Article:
The study was conducted by a team of Swedish researchers, and published in Tuesday's issue of Proceedings of the National Academy of Sciences, Xinhua reports.
"The data suggest that there is a difference between male and female sexuality," said Savic, who, with her colleagues, examined the brains of 12 lesbian women, using positron emission tomography (PET), to evaluate their brains' responses to potential sex pheromones.
The new work builds on previous research by Savic and her colleagues, in which they found the same brain region - the anterior hypothalamus - was activated in homosexual men and heterosexual women when exposed to the progesterone derivative 4,16-androstadien-3-one (AND). AND is found in human sweat, and occurs in concentrations 10 times higher in men than in women. But the anterior hypothalamus region in the brains of heterosexual men was activated in response to the female pheromone estra-1,3,5(10),16-tetraen-3-ol (EST), the researchers also found. EST is an estrogen-like substance, found in the urine of pregnant women, according to Forbes.
The hypothalamus regulates metabolic process and links the nervous system to the endocrine system by secreting brain hormones. It also responds to odor stimuli, including pheromones.|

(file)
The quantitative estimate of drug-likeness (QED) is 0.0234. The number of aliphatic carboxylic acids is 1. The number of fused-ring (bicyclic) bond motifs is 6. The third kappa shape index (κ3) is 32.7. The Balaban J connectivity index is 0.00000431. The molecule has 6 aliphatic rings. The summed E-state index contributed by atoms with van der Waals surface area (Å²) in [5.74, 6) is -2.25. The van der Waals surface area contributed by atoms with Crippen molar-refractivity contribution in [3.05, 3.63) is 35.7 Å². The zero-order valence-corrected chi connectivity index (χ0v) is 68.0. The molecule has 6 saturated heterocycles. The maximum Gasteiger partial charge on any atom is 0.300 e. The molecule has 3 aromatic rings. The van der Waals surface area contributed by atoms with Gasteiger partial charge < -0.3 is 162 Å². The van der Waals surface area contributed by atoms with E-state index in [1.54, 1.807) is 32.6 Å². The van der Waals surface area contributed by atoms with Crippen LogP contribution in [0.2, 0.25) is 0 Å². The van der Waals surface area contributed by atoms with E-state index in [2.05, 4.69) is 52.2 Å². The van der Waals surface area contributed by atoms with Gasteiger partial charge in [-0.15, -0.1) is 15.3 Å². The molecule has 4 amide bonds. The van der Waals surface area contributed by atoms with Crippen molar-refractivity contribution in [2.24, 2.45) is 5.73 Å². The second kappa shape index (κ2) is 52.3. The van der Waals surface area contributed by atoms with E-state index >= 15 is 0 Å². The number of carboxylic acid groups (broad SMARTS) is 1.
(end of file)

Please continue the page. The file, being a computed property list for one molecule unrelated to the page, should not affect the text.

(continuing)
When Savic's team looked at the brain activity of the 12 lesbian women, it found the lesbians responded to both compounds in a similar way. And they processed them in a way more like heterosexual men than heterosexual women. But the relationship to the opposite sex was not as strong as the researchers found it to be in a previous study between homosexual men and heterosexual women. This lends support to the idea, the researchers said, that AND and EST are pheromones involved in sexual preferences. And it lends credence to the theory that homosexuality is different in men than in women, the researchers said.
The finding builds on previous research that suggest that gay men responded in a way more similar to heterosexual women than heterosexual men when exposed to a synthetic chemical.
"Both studies … indicate that the physiological response in brain regions associated with reproduction are different in homo- and heterosexual persons," said Ivanka Savic, a neuroscientist at the Karolinska Institute in
Savic, who is the lead author of both studies, cautioned that neither study proves people are born gay. The response could be biological or learned. Determining an answer will require further study.
Savic added that the similarity between homosexual men and heterosexual women seems stronger than the similarity between lesbians and heterosexual men, highlighting the notion that male homosexuality is quite different than female homosexuality.